JILL MCDANIEL: Chris has a personal dedication to public education.

I’m Jill McDaniel. My husband is running for U.S. Senate.

Recently, some have made some comments in the media about Chris’s dedication to education that I feel must be corrected.

Chris is very much against Common Core. Consequently, he has fought federal involvement in local educational matters. He doesn’t believe the Federal Department of Education should be wasting $110 Billion each year maintaining a bloated federal agency which has experienced a failing track record since its creation in 1979.

Education must remain a local concern, not federal. Teachers should be allowed the flexibility to instruct, without unreasonable mandates and burdensome testing requirements.

Like me, Chris believes the money should be spent in the classrooms, not on wealthy federal administrators, and he disagrees with social experiments like Common Core and other federal programs which only add extensive paperwork and regulations to the already difficult job of teaching.

Chris’s dedication to educators is one that is personal. You see, I am an educator. I taught school for nearly a decade in Jones County before electing to stay home to raise our boys.

My mom, Chris’s mother-in-law, is a life-long educator. And Chris’s late father Carlos was a professor at Jones County Junior College for 32 years. Before that, he also taught in a public high school. He dedicated his life to the education of Mississippi’s young people, and was loved for it.

Chris has been around public education his entire life. Chris is a man who deeply appreciates the value of education, and he understands his own path is integrally tied to the public education system, from JCJC to Ole Miss. Indeed, both Chris and I have taken full advantage of the public education system in Mississippi.

As a result, he works to make sure Mississippi’s children and adults are able to avail themselves of the same opportunities.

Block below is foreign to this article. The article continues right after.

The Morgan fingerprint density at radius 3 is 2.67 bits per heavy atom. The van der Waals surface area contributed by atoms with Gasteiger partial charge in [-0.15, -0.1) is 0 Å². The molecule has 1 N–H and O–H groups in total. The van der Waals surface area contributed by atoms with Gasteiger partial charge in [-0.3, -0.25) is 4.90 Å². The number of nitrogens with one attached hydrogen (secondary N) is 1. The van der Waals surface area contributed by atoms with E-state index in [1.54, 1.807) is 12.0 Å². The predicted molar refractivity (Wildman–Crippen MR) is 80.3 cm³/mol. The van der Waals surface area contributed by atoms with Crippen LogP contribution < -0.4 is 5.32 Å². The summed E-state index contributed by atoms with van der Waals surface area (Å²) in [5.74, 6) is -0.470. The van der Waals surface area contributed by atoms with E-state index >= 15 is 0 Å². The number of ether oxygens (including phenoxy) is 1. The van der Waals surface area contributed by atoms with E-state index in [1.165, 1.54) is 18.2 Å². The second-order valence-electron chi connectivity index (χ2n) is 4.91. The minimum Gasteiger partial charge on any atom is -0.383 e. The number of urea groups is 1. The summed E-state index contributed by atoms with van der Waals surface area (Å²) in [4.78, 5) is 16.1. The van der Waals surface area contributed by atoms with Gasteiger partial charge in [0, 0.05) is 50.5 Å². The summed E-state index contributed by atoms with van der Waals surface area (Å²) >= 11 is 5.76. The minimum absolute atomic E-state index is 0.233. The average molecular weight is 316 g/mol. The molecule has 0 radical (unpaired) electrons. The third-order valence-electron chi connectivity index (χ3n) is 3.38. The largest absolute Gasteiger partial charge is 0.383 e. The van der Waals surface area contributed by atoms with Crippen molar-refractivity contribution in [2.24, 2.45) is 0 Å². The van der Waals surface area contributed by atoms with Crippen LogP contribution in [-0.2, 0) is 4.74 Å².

When I was employed with the Jones County School District, Chris spent thousands on classroom supplies and even personal supplies for individual students in my class. As a state Senator, he has repeatedly voted for pay raises for teachers, has authored bills to reduce the tax liability for the purchase of school supplies, worked to pass legislation that exempts school fundraisers from sales taxes and strongly defended the PERS system.

And Chris also recognizes the need in Mississippi to reform our schools. He has been a champion of school reforms, including the Mississippi “Education Works Program,” the “Literacy-Based Promotion Act,” and the “New Start School Program,” each of which aims to improve the quality of education we give our children in the public schools system.

But the most significant sign that Chris cares about public schools is that we decided to send our school-aged son to a public school, and will do so with our younger son when he reaches school age. If that’s not a clear marker of support for public education, I’m not sure what is.

Chris is not going to defund education; he simply wishes to limit federal meddling in our local schools. Both of his children’s futures depend on funding and improving our educational system. He will fight for his children, just as he will fight for a better Mississippi for everyone.